Torch.sum does not benefit from parallelism?

This is my time-taken (seconds) vs batch size for 1000 summation operations on a NVIDIA A100-SXM4-80GB

Actual times:


this is my code

import torch
import time

for bs in [4, 8, 16, 32, 64, 128, 256]:
    tensor = torch.randn(bs, 512, 25000).to('cuda')

    start = time.time()
    for i in range(1000):

    print(time.time() - start)


| NVIDIA-SMI 535.129.03             Driver Version: 535.129.03   CUDA Version: 12.2     |
| GPU  Name                 Persistence-M | Bus-Id        Disp.A | Volatile Uncorr. ECC |
| Fan  Temp   Perf          Pwr:Usage/Cap |         Memory-Usage | GPU-Util  Compute M. |
|                                         |                      |               MIG M. |
|   0  NVIDIA A100-SXM4-80GB          On  | 00000000:01:00.0 Off |                    0 |
| N/A   46C    P0             302W / 500W |  12816MiB / 81920MiB |    100%      Default |
|                                         |                      |             Disabled |
| Processes:                                                                            |
|  GPU   GI   CI        PID   Type   Process name                            GPU Memory |
|        ID   ID                                                             Usage      |

Am I using too much memory and this is causing things to run slowly or something?

Torch internally uses the numpy sum operations, so if i do the same with numpy array

import torch
import time
import numpy as np

for bs in [4, 8, 16, 32, 64, 128, 256]:
    #tensor = np.random.rand(bs, 512, 25000)
    tensor = np.random.rand(bs, 256, 256)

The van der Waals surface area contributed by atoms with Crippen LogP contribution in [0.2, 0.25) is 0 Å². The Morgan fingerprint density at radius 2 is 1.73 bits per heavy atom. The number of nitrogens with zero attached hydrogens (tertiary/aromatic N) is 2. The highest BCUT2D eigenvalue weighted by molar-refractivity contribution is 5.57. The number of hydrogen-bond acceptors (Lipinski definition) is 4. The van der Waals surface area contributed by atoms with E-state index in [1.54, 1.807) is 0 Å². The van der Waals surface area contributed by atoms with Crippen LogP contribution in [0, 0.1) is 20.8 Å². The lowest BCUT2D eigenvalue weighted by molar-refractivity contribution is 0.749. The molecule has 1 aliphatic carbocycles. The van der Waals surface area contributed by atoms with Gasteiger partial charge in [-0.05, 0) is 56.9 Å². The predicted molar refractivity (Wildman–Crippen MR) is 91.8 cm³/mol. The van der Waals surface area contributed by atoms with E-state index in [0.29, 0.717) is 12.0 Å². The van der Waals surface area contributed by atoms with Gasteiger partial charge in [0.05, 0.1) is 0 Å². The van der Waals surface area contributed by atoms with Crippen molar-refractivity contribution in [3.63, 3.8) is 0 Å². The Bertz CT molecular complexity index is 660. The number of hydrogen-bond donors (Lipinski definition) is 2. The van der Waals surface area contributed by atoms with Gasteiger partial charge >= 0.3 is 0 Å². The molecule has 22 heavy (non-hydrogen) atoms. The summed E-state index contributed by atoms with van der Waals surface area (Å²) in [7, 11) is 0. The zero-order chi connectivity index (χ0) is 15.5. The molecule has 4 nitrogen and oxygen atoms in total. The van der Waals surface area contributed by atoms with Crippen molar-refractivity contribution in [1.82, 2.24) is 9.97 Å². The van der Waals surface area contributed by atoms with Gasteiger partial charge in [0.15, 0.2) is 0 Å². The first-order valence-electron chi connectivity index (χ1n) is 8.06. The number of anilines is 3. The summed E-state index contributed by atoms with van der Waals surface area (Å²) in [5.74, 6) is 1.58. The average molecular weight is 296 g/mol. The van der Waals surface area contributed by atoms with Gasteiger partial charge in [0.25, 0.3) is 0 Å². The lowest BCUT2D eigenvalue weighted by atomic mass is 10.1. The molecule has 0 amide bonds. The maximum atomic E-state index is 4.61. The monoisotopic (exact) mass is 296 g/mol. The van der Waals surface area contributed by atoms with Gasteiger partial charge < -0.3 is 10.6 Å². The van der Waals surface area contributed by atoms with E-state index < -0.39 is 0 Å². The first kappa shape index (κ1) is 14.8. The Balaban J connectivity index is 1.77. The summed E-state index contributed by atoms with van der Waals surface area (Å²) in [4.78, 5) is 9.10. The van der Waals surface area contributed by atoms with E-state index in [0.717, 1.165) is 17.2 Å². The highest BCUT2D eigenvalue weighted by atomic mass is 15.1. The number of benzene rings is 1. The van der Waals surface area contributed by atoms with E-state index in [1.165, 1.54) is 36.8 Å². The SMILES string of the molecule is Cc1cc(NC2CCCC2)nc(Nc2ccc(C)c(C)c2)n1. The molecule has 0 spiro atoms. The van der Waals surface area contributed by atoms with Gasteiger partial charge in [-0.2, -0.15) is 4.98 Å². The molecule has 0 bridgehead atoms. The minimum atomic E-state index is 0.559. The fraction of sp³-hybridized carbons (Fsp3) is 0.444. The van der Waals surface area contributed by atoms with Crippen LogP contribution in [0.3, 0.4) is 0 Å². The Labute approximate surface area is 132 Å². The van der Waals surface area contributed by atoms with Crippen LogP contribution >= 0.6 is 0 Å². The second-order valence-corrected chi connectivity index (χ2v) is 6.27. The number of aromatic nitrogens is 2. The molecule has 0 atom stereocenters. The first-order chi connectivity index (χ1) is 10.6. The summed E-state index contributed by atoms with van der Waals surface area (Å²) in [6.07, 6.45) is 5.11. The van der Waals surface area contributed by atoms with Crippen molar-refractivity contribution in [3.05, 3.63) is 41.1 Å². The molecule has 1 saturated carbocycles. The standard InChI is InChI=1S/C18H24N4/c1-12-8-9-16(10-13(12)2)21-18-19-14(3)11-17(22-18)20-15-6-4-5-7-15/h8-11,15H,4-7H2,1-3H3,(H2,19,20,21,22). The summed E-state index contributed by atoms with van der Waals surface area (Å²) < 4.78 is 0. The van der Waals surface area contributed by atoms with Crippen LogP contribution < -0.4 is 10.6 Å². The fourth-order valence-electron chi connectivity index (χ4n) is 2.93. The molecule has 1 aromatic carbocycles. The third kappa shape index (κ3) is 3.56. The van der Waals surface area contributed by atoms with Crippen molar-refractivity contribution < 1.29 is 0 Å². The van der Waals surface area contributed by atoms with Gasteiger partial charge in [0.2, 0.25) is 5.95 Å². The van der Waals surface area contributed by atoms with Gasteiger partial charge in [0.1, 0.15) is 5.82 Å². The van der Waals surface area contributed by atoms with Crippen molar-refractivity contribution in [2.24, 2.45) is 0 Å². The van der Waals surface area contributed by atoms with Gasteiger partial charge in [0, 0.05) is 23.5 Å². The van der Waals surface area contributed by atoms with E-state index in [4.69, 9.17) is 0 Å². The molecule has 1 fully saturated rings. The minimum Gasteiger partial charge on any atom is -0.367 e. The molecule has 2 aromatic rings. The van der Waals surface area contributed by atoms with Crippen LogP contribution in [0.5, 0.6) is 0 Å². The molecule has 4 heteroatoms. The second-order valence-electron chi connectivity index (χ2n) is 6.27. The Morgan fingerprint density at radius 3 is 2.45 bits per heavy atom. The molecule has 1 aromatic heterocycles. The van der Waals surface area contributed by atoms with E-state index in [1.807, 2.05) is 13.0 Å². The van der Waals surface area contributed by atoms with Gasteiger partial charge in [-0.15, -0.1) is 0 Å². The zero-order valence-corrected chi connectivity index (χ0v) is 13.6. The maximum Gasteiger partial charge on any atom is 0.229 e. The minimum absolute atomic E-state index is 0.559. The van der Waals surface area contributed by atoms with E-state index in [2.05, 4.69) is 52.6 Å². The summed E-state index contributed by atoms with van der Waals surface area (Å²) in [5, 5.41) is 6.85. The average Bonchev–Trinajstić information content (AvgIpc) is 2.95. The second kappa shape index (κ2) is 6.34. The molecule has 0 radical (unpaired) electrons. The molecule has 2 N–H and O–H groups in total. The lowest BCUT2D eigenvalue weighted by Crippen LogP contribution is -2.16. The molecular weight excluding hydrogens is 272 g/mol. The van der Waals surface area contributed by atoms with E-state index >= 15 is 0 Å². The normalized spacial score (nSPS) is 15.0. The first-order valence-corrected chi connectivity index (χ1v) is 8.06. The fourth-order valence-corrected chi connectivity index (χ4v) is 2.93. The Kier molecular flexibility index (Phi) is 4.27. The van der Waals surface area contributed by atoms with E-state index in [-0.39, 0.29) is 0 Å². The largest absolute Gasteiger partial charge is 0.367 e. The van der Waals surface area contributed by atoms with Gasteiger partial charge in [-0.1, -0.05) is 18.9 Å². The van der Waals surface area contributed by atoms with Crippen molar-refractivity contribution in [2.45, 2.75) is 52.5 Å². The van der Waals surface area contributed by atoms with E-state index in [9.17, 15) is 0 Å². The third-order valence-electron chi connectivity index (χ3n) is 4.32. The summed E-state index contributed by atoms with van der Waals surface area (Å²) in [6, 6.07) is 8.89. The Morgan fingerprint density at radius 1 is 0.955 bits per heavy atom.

start = time.time()
    for i in range(1000):
    print(time.time() - start)


The data of an array has to be stored in memory and there will be certain cpu clocks spent calculate the sum

For tensor level parallelization, you might want to try this

Your profiling is wrong since you are not synchronizing the host timers while trying to profile asynchronous CUDA kernels.
With that being said, these kernels are bandwidth bound so seeing an increase in the kernel duration corresponding to the tensor size would be expected.

1 Like

@ptrblck Can you share some links etc that would explain the CUDA parallelization that you mentioned

Imagine you had a person you go to who does your sums for you. You pass them a box full of numbers and you ask them to sum them up. This person has to sum them one number at a time. If you were to have two people, you can roughly half the time by dumping the numbers from the box equally among the two people, the two people come together at the end and sum their own results. If you have three people, it becomes roughly one third of the work. But no matter how many people you have, if you double the quantity of numbers in the box then the time taken to complete the summation will double. Each person is a CUDA core, and the job of summing the numbers can be called a CUDA kernel.

1 Like

@Brock_Brown Thanks for the explanation. So more like mapReduce. This means that CUDA must be having some some kind of orchestrator module

Time to do some reading on CUDA :slight_smile: